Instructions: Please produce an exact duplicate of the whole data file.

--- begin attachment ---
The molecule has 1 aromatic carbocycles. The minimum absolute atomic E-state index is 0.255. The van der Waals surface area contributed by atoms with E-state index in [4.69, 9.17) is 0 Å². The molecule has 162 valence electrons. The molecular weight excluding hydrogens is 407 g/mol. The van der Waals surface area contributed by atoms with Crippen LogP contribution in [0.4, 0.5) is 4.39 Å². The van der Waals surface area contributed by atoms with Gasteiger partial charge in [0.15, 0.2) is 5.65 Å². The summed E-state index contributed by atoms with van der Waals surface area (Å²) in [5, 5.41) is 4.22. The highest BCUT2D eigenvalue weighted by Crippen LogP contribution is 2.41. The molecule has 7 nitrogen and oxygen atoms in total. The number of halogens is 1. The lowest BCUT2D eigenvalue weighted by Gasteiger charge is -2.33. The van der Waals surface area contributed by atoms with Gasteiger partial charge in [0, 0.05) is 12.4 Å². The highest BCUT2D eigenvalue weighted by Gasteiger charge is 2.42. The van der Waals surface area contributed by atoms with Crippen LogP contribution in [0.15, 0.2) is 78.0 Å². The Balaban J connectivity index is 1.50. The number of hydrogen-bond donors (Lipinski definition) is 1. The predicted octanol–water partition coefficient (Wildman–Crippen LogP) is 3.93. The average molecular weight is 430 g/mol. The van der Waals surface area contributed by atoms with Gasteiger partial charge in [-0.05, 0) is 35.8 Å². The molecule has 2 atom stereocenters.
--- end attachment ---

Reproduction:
The molecule has 1 aromatic carbocycles. The minimum absolute atomic E-state index is 0.255. The van der Waals surface area contributed by atoms with E-state index in [4.69, 9.17) is 0 Å². The molecule has 162 valence electrons. The molecular weight excluding hydrogens is 407 g/mol. The van der Waals surface area contributed by atoms with Crippen LogP contribution in [0.4, 0.5) is 4.39 Å². The van der Waals surface area contributed by atoms with Gasteiger partial charge in [0.15, 0.2) is 5.65 Å². The summed E-state index contributed by atoms with van der Waals surface area (Å²) in [5, 5.41) is 4.22. The highest BCUT2D eigenvalue weighted by Crippen LogP contribution is 2.41. The molecule has 7 nitrogen and oxygen atoms in total. The number of halogens is 1. The lowest BCUT2D eigenvalue weighted by Gasteiger charge is -2.33. The van der Waals surface area contributed by atoms with Gasteiger partial charge in [0, 0.05) is 12.4 Å². The highest BCUT2D eigenvalue weighted by Gasteiger charge is 2.42. The van der Waals surface area contributed by atoms with Crippen LogP contribution in [0.15, 0.2) is 78.0 Å². The Balaban J connectivity index is 1.50. The number of hydrogen-bond donors (Lipinski definition) is 1. The predicted octanol–water partition coefficient (Wildman–Crippen LogP) is 3.93. The average molecular weight is 430 g/mol. The van der Waals surface area contributed by atoms with Gasteiger partial charge in [-0.05, 0) is 35.8 Å². The molecule has 2 atom stereocenters.